I should like to refer for a moment to the ancient lineage of Sir Michael himself. His grandfather was a cleric in the Church of Wales and was one of the great antiquarians of Welsh history. His father was a distinguished member of the Indian Civil Service, and in that capacity learned to love India very deeply and to bring up his son with a similar affection for that great subcontinent. His mother was a niece of the great Archbishop Temple, Archbishop of Canterbury, who was once referred to by the late Sir Winston Churchill as the only half-crown item in a sixpenny bazaar. Of course, no insult is intended to the right reverend Prelates with whom we work so closely.
As the noble and learned Lord the Leader of the House has said, Sir Michael entered the House of Lords in 1964 and steadily worked through a huge 280 period of change and alteration. He did so with great distinction and with a very calm sense of judgment. I understand that when he entered it, the House of Lords was a relatively leisurely place. His mother is said to have asked him why he always appeared to catch a later train than his father and to come back on an earlier one. That happy situation was not to last long. After a few years, Sir Michael found himself on a treadmill, which steadily became faster moving, and throughout the whole period of his career managed to keep up with, and indeed to keep ahead of, that treadmill. It would not be unreasonable to say that, had the title not been seized some time ago by someone else, Sir Michael remained the great helmsman through the choppy seas of change; and I say that with due deference to Mao Tse-Tung, who, of course, preceded him by some years.
In addition to Sir Michael's very distinguished and committed service to the House, there beats beneath his impeccable attire a somewhat more rebellious heart. Many of your Lordships will know of his great passion in the field of team games—a man who loves cricket, croquet and hockey and who, in the love of those games, combines three of the most gentlemanly forms of team sport with some of the most vicious manipulation known to man. Some of your Lordships may also know that Sir Michael is extremely fond of attending parties and is a thoroughly engaging, attractive and charming person to have at a party.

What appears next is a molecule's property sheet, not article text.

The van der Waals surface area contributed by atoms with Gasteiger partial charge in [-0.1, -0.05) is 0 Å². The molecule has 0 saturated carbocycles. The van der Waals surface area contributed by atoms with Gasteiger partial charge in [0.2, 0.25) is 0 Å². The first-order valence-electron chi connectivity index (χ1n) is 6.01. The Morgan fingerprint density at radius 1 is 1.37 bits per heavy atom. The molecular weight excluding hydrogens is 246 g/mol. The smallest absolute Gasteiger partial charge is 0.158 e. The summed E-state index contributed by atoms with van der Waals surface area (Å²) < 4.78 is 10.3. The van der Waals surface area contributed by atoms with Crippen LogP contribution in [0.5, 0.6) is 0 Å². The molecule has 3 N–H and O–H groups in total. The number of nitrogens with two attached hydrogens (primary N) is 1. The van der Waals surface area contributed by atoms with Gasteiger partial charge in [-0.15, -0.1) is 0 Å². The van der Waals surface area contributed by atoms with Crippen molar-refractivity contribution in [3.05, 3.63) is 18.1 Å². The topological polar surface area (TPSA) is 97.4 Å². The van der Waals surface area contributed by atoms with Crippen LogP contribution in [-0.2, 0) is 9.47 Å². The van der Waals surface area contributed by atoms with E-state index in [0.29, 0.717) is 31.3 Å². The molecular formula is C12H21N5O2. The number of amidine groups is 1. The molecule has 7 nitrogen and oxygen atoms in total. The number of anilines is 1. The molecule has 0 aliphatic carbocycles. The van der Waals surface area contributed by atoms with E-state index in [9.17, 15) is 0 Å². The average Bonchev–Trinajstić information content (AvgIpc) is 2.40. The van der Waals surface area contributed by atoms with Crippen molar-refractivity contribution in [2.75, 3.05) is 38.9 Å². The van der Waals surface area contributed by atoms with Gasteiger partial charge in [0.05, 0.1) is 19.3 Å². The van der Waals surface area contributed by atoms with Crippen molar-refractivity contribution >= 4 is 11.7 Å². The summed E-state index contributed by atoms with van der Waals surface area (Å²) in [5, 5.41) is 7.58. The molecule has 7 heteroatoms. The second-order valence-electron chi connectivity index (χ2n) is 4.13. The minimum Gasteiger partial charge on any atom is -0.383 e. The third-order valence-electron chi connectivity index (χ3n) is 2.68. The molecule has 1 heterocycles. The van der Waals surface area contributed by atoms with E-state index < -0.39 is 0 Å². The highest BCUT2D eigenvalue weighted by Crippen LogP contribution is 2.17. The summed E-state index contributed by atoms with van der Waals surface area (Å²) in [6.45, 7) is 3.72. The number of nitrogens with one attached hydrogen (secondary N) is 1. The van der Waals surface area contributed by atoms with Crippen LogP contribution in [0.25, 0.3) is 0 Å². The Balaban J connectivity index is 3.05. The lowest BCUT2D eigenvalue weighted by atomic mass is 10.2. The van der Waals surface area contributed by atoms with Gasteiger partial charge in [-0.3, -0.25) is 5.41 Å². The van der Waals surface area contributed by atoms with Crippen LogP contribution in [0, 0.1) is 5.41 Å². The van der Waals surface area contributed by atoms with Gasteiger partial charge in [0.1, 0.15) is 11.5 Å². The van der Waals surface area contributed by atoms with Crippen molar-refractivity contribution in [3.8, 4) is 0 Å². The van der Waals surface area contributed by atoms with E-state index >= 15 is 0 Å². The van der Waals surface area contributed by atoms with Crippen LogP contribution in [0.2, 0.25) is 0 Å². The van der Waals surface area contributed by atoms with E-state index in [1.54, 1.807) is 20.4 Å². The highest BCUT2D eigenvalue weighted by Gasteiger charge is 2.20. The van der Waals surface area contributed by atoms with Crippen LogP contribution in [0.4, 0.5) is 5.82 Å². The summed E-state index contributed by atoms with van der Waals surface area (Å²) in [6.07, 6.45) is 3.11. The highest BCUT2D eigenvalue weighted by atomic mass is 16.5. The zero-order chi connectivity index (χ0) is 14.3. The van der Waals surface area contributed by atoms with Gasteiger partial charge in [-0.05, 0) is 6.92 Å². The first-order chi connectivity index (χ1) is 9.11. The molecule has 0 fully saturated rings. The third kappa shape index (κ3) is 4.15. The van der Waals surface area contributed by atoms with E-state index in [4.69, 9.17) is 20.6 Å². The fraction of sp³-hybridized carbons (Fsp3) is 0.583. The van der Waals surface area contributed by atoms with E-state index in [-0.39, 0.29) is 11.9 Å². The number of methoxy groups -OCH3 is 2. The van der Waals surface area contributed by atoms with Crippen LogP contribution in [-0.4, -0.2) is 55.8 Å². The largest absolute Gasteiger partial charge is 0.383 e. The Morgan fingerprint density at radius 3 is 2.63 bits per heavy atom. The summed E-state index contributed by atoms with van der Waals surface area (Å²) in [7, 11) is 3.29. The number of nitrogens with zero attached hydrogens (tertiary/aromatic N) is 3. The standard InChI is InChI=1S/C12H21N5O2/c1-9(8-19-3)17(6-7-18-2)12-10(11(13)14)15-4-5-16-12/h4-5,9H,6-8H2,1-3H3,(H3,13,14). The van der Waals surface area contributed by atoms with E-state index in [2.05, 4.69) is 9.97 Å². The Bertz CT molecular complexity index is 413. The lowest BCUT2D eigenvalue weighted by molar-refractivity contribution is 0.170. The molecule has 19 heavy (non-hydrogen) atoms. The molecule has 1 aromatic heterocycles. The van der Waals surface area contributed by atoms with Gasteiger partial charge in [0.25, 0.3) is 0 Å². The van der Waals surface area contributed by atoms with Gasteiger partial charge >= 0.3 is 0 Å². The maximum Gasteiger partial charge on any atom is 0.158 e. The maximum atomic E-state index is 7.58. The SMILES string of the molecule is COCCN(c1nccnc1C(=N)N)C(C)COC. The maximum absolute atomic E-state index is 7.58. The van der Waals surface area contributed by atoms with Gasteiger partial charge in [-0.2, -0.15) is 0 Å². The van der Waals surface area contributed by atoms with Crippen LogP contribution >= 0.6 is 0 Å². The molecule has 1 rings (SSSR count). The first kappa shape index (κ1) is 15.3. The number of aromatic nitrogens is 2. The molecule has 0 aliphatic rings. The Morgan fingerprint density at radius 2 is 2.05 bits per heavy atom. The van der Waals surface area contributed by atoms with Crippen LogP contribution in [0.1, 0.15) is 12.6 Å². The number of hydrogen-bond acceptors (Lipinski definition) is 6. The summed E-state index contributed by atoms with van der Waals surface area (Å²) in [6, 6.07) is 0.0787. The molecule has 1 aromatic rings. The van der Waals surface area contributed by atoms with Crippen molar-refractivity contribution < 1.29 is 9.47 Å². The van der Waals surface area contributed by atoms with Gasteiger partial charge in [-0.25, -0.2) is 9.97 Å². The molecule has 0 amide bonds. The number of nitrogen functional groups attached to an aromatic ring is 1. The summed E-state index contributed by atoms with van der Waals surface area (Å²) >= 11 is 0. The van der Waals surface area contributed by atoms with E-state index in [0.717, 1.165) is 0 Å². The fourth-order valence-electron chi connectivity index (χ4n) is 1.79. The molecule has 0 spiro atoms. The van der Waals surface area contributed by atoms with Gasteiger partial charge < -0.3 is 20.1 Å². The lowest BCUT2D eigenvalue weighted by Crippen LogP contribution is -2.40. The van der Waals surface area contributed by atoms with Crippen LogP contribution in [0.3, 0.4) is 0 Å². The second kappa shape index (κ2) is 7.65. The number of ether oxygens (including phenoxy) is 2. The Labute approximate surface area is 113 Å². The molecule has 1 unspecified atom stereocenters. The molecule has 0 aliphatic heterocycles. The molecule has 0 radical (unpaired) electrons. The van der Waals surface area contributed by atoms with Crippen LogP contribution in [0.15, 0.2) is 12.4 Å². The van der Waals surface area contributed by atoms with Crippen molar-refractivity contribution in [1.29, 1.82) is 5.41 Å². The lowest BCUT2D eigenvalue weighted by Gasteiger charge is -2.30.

Finally, your Lordships may not know, as I have recently discovered from my research, that his parents travelled overland to India when they were already in their late 60s, and that Sir Michael's favourite form of travel is to live in small tents in Greenland. I trust that in his happy retirement he and Lady Davies will have further opportunities to take their tents to remote parts of the world.
§ Lord Craig of Radley
My Lords, as the Convenor of the Cross-Bench Peers, it is my privilege to add to the tributes to Sir Michael Davies on behalf of all Cross-Benchers.
His career and achievements have already been covered. I should like to mention in particular his unfailing courtesy and approachability. All on these Benches will have had occasion to seek or read his sound advice. The Clerk of the Parliaments must be non-party political, as are Cross-Benchers. But whereas Peers who sit on these Benches may and do indicate a preference for one or other party's view when they go through the Division Lobbies, Clerks of the Parliaments are never at liberty to indicate their political bias. They are the unrivalled independents and are therefore able to serve under both main political parties, when in government, with equal and unbiased loyalty.